Luis Guitierrez has all the makings of a primo pitchman for immigration reform. Few members of Congress have been hounding the party leadership to reform the system for as long as the Chicago representative of two decades. He has expert chops and, as a longtime fixture on Spanish-language news, is widely trusted by Latino voters for his line on the reform effort taking place in Congress.
Or, you could say, not taking place in Congress. The breakneck pace that reform enjoyed this spring was lost as soon as the bill entered the House, where its prospects are much grimmer than they were in the Senate. With Congress in recess, about the only thing reform advocates will affect between now and September is the volume at which members of Congress returning home hear their constituents clamor for the bill to pass. Which is why Gutierrez has been deployed for a nationwide whistlestop tour of pro-immigration rallies—where he gets rock star reception, writes Ed O’Keefe at the Washington Post, from adoring throngs.
Which is no small thing. This summer has already seen Senator Marco Rubio’s constituents muffle his once full-throated support for the Senate’s comprehensive reform bill (or some form of it). As Jon Cohn reported today, among Tea Partiers, a grassroots campaign is afoot to bully congresspeople into shutting down the government, unless they can defund Obamacare—which is amusing until you recall the debt ceiling standoff, or the fiscal cliff fiasco.
In that context, anything Guitierrez can do to juice the crowds greeting homebound lawmakers puts reform advocates in a better position when they return to Washington. But the position he and other immigration reform advocates find themselves in—hoping against hope that they can show Boehner the necessity of breaking the Hastert rule to pass immigration reform with Democratic support—is in small part a product of the way House Democrats handled immigration negotiations.
It is easy to overstate this. House talks on immigration, especially given the degree of extremism involved on the right, were always going to be mostly kabuki so long as things were running smoothly in the Senate—where everyone knew that the real Gang of Eight was writing the only bill that will receive a final up or down vote. And internal to the House, Democrats are not exactly negotiating from a position of power.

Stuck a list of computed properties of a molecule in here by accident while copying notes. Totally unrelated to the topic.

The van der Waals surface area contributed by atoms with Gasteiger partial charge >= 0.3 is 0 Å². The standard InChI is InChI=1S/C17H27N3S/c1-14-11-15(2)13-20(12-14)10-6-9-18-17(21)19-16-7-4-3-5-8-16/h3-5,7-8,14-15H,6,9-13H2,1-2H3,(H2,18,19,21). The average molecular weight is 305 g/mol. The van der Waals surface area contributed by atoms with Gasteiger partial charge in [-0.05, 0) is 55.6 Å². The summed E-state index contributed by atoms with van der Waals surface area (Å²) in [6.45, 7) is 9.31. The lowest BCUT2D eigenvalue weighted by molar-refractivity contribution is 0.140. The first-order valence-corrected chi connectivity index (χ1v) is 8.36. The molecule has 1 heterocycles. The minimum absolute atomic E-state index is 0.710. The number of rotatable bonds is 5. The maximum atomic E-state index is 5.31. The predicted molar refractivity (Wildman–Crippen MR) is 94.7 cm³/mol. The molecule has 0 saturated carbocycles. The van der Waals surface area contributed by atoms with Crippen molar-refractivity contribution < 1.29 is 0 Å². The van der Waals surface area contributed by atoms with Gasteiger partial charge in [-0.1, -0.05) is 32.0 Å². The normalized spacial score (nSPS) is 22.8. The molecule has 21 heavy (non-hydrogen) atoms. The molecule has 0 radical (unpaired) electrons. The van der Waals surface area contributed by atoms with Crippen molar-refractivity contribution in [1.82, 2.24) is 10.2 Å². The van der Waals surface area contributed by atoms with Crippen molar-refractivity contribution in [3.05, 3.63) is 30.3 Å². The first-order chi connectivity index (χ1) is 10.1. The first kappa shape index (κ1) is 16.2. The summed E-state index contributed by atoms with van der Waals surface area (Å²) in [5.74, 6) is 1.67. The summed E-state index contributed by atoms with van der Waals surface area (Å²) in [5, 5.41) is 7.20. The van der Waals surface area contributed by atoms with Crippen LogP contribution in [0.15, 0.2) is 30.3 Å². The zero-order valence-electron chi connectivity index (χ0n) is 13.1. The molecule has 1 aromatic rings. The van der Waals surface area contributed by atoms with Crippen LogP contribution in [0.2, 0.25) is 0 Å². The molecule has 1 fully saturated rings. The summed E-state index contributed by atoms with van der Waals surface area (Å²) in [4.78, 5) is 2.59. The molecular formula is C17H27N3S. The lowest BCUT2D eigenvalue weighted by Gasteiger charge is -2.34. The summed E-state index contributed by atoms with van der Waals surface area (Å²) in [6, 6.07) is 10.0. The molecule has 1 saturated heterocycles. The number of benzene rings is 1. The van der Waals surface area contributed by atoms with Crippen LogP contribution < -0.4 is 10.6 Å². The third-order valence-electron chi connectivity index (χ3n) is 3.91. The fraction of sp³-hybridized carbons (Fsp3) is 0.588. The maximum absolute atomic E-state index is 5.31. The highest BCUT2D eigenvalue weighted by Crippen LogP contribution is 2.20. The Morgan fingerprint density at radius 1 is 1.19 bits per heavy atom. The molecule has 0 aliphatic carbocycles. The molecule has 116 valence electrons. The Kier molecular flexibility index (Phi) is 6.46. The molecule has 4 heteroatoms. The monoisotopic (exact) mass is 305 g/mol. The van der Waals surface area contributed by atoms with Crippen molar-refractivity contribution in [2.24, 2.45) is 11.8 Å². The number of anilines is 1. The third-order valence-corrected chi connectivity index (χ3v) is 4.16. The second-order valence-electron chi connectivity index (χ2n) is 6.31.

But if the only chance immigration reform has of passing the House is with a Democratic coalition anyway, that gives them more power than they, on an average day, enjoy. Or at least more reason to disengage from Republican interlocutors who are offering them nothing but junk. What House Democrats did, though, with their toehold on negotiating power, was accede behind closed doors to a string of fringy notions about immigration, such as the one that the Senate bill doesn’t go far enough to secure the border. At last report, inveterate Democratic lawmakers were seeking a way to include a proposal for more helicopters in their bill.
Guitierrez in particular spent a significant amount of time building a bridge to Rep. Raul Labrador, at least in the telling of those close to the Idaho congressman. Labrador is one of the few House Republicans who seemed genuinely desirous of immigration reform; but he also had always signalled his commitment to some of the loopier notions that have taken root with the far right of the party. It was no surprise, then, when Labrador was the first to drop out of the House’s bipartisan brainstorm. He and the other seven couldn’t work out a dispute about illegal immigrants receiving health care, a sideshow of conservative invention.
In short, House Republicans have used their negotiations with Democrats to pull the conversation rightward as they produce a piece of legislation that will be left mostly on the cutting room floor of the conference committee anyway—if things ever even get that far. They've signalled their ability to stomach certain untruths about immigration, so long as the House will have something to show for itself. While Guitierrez is rallying supporters in California, his Republican cohorts will be telling voters in their district that, yes, Democrats are offering them concessions on border security—but they’re going to see what else they can get.
Molly Redden is a New Republic staff writer. Follow her on Twitter @mtredden.